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The White House is under pressure to oust Jair Bolsonaro after the riots in Brazil

The White House is under pressure to oust Jair Bolsonaro after the riots in Brazil

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Joe Biden condemned violent unrest in Brazil as the White House faced calls from Congress to expel Jair Bolsonaro, the former president of the Latin American country, from the United States, where he has lived since leaving office.

“Canada, Mexico and the United States condemn the January 8 attacks against Brazilian democracy and against the peaceful transfer of power,” the US president said in a joint statement Monday with Mexican leader Andres Manuel Lopez Obrador and Canadian Prime Minister Justin Trudeau.

They added: “We support Brazil as it defends its democratic institutions. Our governments support the free will of the people of Brazil.

Bolsonaro, who has faced investigations from his time as president, has remained in self-imposed exile in Florida for about two weeks. He was admitted to a hospital for observation due to “abdominal discomfort,” his wife Michelle posted on social media Monday. “We pray for his health and for Brazil.”

Several Democratic lawmakers have called for the former Brazilian president to be removed from the United States. The questions come after his supporters on Sunday attacked The country’s Congress, the Supreme Court and the presidential palace in riots that bore a striking resemblance to the storming of the US Capitol on January 6, 2021.

“The United States should not be a haven for this authoritarian regime that has inspired domestic terrorism in Brazil,” Democratic Congressman Joaquin Castro said on CNN. “He should be sent back to Brazil.

Prominent progressive lawmaker Alexandria Ocasio-Cortez also called for Bolsonaro to be returned to Brazil. “We must stand in solidarity with @LulaOfficialthe democratically elected government,” she tweeted on Sunday, referring to the country’s President Luiz Inacio Lula da Silva. “The United States must stop granting asylum to Bolsonaro in Florida.

Republicans have not joined calls for Bolsonaro’s deportation, though a handful have condemned it protestsincluding Florida Senator Rick Scott and disgraced Republican Congressman George Santos, whose parents were born in Brazil.

Brazilian politicians on Monday also joined calls for Bolsonaro’s return to the country. Renan Calleiros, a prominent senator, asked Brazil’s top court to “immediately” extradite the former president, saying his involvement in Sunday’s riots was “indisputable.”

The court will consider the request, which requires Bolsonaro to be returned to Brazil within 72 hours.

National Security Adviser Jake Sullivan said the US had not received any formal requests from the Brazilian government regarding Bolsonaro’s status in the country.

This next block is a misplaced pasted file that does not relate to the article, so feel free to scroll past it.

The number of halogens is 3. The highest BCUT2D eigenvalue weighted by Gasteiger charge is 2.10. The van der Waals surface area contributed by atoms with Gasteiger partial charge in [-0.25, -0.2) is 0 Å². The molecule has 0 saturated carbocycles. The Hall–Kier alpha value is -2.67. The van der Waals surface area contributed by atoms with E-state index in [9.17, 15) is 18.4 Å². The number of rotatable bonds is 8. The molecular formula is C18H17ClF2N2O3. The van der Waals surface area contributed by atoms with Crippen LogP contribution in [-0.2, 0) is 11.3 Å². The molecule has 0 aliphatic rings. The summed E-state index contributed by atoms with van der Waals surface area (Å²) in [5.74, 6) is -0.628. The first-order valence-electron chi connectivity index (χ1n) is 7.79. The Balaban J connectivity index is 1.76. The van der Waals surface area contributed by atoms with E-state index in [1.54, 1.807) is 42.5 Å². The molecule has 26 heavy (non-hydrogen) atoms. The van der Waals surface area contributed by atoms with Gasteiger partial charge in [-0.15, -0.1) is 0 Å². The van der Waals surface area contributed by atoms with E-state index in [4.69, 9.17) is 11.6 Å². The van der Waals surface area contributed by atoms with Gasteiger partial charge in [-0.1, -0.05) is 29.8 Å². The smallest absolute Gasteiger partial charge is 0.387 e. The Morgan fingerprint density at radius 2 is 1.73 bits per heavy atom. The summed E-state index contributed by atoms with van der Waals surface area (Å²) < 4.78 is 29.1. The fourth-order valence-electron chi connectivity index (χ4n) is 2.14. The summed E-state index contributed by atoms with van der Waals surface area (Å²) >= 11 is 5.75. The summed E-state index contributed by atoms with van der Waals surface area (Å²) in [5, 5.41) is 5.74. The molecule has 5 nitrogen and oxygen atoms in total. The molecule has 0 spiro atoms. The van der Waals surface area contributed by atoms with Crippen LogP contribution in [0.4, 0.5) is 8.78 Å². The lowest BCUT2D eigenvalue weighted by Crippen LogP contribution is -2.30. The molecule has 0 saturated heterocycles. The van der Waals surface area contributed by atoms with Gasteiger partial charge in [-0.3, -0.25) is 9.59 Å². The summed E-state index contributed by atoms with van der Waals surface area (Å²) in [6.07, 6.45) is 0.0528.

“If and when we do, we’ll deal with it,” he said.

He declined to talk about Bolsonaro’s specific immigration status, citing a policy of avoiding details about individual visa cases.

Sullivan said he expects Biden to speak with Lula in the next days.

On Sunday night, Bolsonaro tried to distance himself from radical supporters. The former army captain said the attacks, which damaged government property and works of art, had “crossed the line”.

While the U.S. State Department declined to comment specifically on Bolsonaro’s visa or his status in the U.S., spokesman Ned Price said Monday that foreign leaders or diplomats who entered the country on a diplomatic visa, known as an A visa, have 30 days to leave US or request an updated visa if they are no longer doing official work.

“If an A visa holder is no longer engaged in official business on behalf of his or her government, that visa holder is required to leave the United States or request a change of other immigration status within 30 days,” Price said.

“If an individual has no reason to be in the United States, they are subject to removal by the Department of Homeland Security,” he added.

A former senior U.S. official who worked on immigration said Bolsonaro likely traveled to the U.S. on an existing visa that may have been for diplomatic or tourist purposes.

He argued that it would not be easy for the US government to remove Bolsonaro. “It’s not easy to legally remove someone from the US who doesn’t want to go. They often have significant protections once they are physically in the US,” he said.

He added that it was possible Bolsonaro would remain in the country in a new capacity, for example if he found another job.

In any case, any removal action “could be a lengthy, multi-year effort,” the former official said. “It’s not going to be a quick process.”

Under US immigration laws, a person can be deported if the Secretary of State determines that he or she is harmful to US foreign policy. “The question is whether the secretary of state will do that,” he said.

Additional reporting by Michael Puller

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